Wednesday 24 January 2007

a pain in the back

Right so, back labour. No one wants this (although a lot of women have perfectly fine labours with back-to-back babies), and it's something that can happen in any pregnancy. I'm not too sure how much proof there is about anterior placentas and back labour (it's something I came across on a midwifery list recently), but I'll be a bit more aware of it this time than I was with Jack.

The Spinning Babies site is a fantastic resource for baby positioning, and positioning during labour. To sum up briefly, here are a few ways to encourage the baby to look the other way, apart from installing a plasma screen on the back wall of your uterus (reception would be terrible, I'd imagine):
  • Don't slouch on the sofa, no matter how lovely and comfy it feels. Try to imagine your baby floating away in there while you recline back; it's natural for the baby to then face the front, simply due to gravity. Try to sit upright as often as possible and better still, invest in an exercise ball (they are the same thing as a birthing ball). They are incredibly comfortable to sit on while watching TV or working on the computer. I am 5'4" and use a 65cm exercise ball, which most should suit most women. I got a Reebok ball (anti-burst) for £7 at Argos.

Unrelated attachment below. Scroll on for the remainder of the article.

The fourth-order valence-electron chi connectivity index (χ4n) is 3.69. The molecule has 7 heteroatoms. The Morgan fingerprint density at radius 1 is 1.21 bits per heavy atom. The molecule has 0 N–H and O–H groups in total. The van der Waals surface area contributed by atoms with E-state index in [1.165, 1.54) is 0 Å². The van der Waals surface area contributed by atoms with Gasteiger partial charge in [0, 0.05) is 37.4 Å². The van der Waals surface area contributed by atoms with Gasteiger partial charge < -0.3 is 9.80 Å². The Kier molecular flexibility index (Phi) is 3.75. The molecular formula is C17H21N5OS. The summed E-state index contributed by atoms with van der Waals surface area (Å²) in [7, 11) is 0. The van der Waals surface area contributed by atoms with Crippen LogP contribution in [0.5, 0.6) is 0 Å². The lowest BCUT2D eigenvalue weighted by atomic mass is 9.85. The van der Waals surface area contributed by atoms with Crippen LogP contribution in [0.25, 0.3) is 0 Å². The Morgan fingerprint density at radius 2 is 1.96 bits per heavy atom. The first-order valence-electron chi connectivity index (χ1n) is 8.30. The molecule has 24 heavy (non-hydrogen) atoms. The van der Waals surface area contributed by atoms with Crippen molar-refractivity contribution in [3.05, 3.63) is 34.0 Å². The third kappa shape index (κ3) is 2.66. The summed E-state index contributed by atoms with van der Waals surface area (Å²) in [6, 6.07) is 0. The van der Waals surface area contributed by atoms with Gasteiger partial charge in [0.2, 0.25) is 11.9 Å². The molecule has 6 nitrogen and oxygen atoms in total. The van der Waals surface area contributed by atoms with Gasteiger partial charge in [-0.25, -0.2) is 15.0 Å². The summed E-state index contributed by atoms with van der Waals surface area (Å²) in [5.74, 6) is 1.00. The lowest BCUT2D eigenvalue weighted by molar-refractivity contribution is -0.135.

• Get on all fours. Some resources suggest that you scrub the floors on a regular basis to get in this ideal position, but this was obviously penned by a man who was nowhere near a pregnant woman at the time (or else he would have ended up with a TENS machine lodged in the side of his head at the mere suggestion.) I find kneeling over and leaning on a beanbag to be very comfortable, and again, this is something you can do while you're watching television. Yes, I watch a lot of television.
  • Go for a swim. Similar to the "all fours" position, swimming on your front also encourages the baby to face your back. And I can tell you, there's nothing lovelier than being weightless in the water as opposed to on land, where you feel like an elephant seal with water retention.

It's really important to remember that in a lot of cases, babies turn themselves round during labour. Also, you don't really need to worry too much about the baby's position until you're in the final few weeks - before that point, there is plenty of time (and room) for the baby to move.

Thank you, I hope you enjoyed today's lesson. Next time, I'll discuss second (or more) pregnancies and how it can make you feel like you've got a concrete bowling ball in there when you're only in the second trimester.

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